“Hungary has not accepted the appointment of the best-qualified candidate for the task,” said Eriksen Søreide.

“Funding under the EEA Grants scheme could have been very beneficial, particularly in providing support for civil society in Hungary, as well as in boosting innovation in the business, energy and climate sectors, and promoting minority rights.”

Pascal Schafhauser

Ambassador Pascal Schafhauser represented the Principality of Liechtenstein at the EEA Council.

At the same time, Hungarian Prime Minister Viktor Orbáns chief of staff, Gergely Gulyás, told reporters that “Norway owes us this money.”

The EU recently passed regulations linking respect for the principle of international rule of law to the EEA Grants. The Hungary episode goes to show that even the non-EU EEA trio does wield some power within the block when it comes to pursuing human rights, freedom of expression and the protection of civil society.

Norwegian chair faces challenges at home

Norwegian Minister for Foreign Affairs Anniken Huitfeldt chaired the 53rd EEA Council meeting as her country currently chairs the EEA/EFTA cooperation. The EEA Grants were not on the agenda,  but what was discussed was the EU’s new industrial policy, which aims to accelerate the transition to a green and digital economy, and a more general assessment of how the current state of the EEA Agreement. 

“Iceland, Liechtenstein and Norway reiterate the importance they attach to the EEA Agreement, which establishes a solid basis for a privileged relationship with the European Union,” read the official statement summing up the meeting.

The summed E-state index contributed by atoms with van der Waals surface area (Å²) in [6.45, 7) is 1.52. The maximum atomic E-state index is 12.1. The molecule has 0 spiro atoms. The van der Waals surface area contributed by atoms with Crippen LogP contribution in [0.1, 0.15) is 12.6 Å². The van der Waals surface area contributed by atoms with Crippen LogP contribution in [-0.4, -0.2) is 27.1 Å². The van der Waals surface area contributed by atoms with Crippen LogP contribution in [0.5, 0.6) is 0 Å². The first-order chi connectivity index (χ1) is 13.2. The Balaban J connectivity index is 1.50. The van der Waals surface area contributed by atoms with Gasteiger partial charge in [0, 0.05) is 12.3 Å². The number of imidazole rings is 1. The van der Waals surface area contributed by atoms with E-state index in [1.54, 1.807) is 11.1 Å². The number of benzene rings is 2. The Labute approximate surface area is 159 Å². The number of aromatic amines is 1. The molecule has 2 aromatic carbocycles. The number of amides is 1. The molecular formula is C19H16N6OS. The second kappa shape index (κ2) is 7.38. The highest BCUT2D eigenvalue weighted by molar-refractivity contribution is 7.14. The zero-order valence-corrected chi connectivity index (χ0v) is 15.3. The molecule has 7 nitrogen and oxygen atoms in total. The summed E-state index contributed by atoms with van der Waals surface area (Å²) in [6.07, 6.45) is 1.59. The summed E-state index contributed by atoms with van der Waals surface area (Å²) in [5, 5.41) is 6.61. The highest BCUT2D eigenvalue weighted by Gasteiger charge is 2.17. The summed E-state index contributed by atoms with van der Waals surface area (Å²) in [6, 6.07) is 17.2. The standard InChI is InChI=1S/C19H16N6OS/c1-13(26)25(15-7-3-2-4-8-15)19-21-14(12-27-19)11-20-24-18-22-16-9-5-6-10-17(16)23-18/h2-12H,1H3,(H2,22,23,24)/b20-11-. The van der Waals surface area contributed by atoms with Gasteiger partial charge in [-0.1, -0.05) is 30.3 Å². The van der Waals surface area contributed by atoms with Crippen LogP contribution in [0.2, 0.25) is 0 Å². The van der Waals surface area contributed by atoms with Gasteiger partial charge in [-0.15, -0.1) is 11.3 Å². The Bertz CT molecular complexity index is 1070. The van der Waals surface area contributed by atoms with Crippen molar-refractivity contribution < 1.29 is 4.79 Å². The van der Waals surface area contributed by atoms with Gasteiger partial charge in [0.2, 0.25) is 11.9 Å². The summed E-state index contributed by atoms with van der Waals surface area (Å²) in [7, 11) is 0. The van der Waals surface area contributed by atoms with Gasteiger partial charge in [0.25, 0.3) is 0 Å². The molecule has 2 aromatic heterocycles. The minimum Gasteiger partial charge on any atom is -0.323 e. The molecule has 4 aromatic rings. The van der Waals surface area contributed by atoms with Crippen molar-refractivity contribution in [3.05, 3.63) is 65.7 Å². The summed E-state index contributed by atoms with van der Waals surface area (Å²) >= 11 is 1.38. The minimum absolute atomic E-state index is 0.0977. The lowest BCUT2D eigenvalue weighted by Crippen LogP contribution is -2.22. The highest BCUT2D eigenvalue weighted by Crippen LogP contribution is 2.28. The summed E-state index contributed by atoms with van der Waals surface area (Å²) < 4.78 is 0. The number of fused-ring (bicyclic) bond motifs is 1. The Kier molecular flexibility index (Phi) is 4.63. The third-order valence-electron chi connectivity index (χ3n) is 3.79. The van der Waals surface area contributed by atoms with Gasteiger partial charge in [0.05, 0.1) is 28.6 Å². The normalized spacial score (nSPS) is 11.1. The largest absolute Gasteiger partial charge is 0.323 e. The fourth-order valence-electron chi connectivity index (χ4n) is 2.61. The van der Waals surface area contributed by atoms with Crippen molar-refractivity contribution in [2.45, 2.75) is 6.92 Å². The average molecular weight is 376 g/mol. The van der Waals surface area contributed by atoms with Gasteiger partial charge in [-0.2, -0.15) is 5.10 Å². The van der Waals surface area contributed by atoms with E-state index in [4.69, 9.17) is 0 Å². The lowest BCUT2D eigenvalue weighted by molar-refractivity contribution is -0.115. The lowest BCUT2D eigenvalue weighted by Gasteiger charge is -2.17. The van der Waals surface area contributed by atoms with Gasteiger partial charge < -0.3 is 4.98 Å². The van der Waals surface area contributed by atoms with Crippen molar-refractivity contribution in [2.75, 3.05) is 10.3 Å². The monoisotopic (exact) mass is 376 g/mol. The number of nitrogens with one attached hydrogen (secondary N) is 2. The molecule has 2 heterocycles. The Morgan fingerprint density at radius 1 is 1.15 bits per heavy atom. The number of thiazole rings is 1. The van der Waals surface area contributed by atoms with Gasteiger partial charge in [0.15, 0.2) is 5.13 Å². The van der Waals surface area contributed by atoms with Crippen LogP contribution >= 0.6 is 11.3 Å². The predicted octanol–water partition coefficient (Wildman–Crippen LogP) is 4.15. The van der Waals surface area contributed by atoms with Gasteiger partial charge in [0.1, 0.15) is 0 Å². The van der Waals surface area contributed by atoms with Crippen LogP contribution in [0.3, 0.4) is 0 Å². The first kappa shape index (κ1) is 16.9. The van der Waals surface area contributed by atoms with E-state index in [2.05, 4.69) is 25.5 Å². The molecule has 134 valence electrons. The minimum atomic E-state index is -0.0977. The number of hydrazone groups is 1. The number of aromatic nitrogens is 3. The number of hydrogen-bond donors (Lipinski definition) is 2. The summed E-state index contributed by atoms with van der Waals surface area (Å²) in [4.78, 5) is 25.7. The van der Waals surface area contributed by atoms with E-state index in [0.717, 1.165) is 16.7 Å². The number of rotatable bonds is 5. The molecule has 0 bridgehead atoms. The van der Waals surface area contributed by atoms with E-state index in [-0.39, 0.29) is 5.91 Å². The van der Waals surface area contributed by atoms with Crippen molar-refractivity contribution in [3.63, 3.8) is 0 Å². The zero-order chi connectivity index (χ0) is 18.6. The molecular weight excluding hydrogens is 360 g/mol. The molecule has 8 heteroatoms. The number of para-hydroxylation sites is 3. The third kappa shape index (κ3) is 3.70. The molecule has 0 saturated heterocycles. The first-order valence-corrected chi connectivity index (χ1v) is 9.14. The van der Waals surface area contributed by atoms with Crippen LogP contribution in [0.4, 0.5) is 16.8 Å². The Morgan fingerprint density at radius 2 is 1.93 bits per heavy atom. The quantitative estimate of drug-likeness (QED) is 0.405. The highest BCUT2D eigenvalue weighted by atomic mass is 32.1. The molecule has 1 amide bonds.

Norway’s new government came to power in October, comprising Huitfeldt’s pro-EU Labour Party led by Prime Minister Jonas Gahr Støre, and the anti-EU Centre Party, which had campaigned on ditching the EEA agreement altogether. 

In government, the two parties have agreed that the EEA agreement should form the basis for Norway’s relationship with Europe, but that the government will “work more actively to promote Norwegian interests within the agreement’s framework.” They have also agreed not to apply for full EU membership for the duration of this parliament.

In a speech to Parliament the day before the EEA Council meeting, Anniken Huitfeldt promised to review the EEA agreement, which has not been done since 2012. 

Krisján Andri Stefansson

Iceland was represented by Ambassador Krisján Andri Stefansson who is Head of Mission of Iceland to the EU.

“We want the review to shine a light on the challenges and opportunities the EEA agreement has had for Norway over the past ten years.